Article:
What began as a northern Tuareg rebel uprising was soon hijacked by better-armed and wealthier Islamist groups who for 10 months controlled Mali's north.
In January 2013, a year after the original uprising began, France began pounding the Islamists after they tried to advance south towards the capital Bamako. French and Malian troops then pushed north, breaking the grip of the Islamist militants who vanished from the region's towns and villages, leaving behind fears of a lingering guerrilla war.
A U.N.-authorised force of West African troops, with Western logistical, financial and intelligence backing, is being deployed to help Mali's army track down the Islamist fighters. The force, called the African-Led International Support Mission (AFISMA), is expected to exceed 8,000 troops.
Hundreds of thousands of people were displaced by the fighting, which has been taking place in a region recovering from a food crisis that pushed 18.7 million people into hunger in 2012.
Tuareg rebel groups in northern Mali have long complained of being neglected and marginalised by the government ruling far away in the south. They have staged several uprisings since the start of the 1990s, despite signing peace deals in 1995 and 2006.
The most recent uprising began in January 2012, led by the Tuareg National Movement for the Liberation of Azawad (MNLA) and helped by an influx of arms from the Libyan civil war.
In March, low-ranking soldiers ousted President Amadou Toumani Toure in a coup in the capital Bamako, angry that the government had failed to stamp out the rebellion in the north.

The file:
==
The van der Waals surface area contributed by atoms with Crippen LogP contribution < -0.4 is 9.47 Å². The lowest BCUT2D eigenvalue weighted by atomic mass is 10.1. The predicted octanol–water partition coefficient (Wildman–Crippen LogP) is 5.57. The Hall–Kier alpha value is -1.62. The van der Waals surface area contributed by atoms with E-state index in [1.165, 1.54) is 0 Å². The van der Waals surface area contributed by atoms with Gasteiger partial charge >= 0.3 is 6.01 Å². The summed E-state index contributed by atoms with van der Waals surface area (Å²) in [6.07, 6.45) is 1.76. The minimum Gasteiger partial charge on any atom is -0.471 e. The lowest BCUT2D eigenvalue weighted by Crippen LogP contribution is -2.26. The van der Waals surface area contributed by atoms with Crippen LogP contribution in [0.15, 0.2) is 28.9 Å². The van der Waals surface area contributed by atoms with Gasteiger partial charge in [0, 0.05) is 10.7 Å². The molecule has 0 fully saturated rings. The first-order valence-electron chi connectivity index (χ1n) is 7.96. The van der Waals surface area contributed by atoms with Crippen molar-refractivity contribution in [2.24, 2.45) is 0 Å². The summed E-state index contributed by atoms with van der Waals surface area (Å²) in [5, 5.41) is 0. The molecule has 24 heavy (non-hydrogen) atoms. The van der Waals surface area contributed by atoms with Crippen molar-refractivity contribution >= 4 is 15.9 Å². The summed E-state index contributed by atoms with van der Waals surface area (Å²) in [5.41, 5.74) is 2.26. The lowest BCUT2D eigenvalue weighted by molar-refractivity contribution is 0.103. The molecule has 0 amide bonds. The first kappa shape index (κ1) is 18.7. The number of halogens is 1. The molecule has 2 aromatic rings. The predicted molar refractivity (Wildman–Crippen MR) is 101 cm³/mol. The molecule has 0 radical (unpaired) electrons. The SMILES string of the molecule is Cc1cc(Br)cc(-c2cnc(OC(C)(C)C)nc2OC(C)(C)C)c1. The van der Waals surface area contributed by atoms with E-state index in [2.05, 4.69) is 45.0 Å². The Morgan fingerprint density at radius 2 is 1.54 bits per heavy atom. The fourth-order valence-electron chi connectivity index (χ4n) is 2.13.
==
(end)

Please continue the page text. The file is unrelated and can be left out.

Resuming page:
The coup shocked many who had viewed Mali as a model of peace and democracy after it ended 23 years of military dictatorship in 1992.
In the political turmoil that followed the army takeover, the northern rebels seized control of the north, splitting the country in two. An interim government in the south was appointed three weeks after the coup.
The Tuareg MNLA became sidelined by Islamist groups, including Ansar Dine (which means "Defenders of the Faith"), the Movement for Oneness and Jihad in West Africa (MUJWA), and the North African al-Qaeda in the Islamic Maghreb (AQIM). Until January 2013, they occupied the three northern regions - Gao, Kidal and Timbuktu.
Ansar Dine is led by Iyad Ag Ghali, a Tuareg chief sidelined during the discussions that led to the creation of the MNLA. By taking control of the north, Ansar Dine established links with former regime-backed Arab and Tuareg militias as well as AQIM, according to think tank International Crisis Group.
West African mediators offered peace talks to Ansar Dine, the local Islamist group, while excluding foreigners, extremists and the criminal networks smuggling drugs and contraband that have joined the fray. Ansar Dine agreed a ceasefire with the government in December 2012 but suspended it in January 2013, accusing Bamako of making a mockery of peace talks by gearing up for war.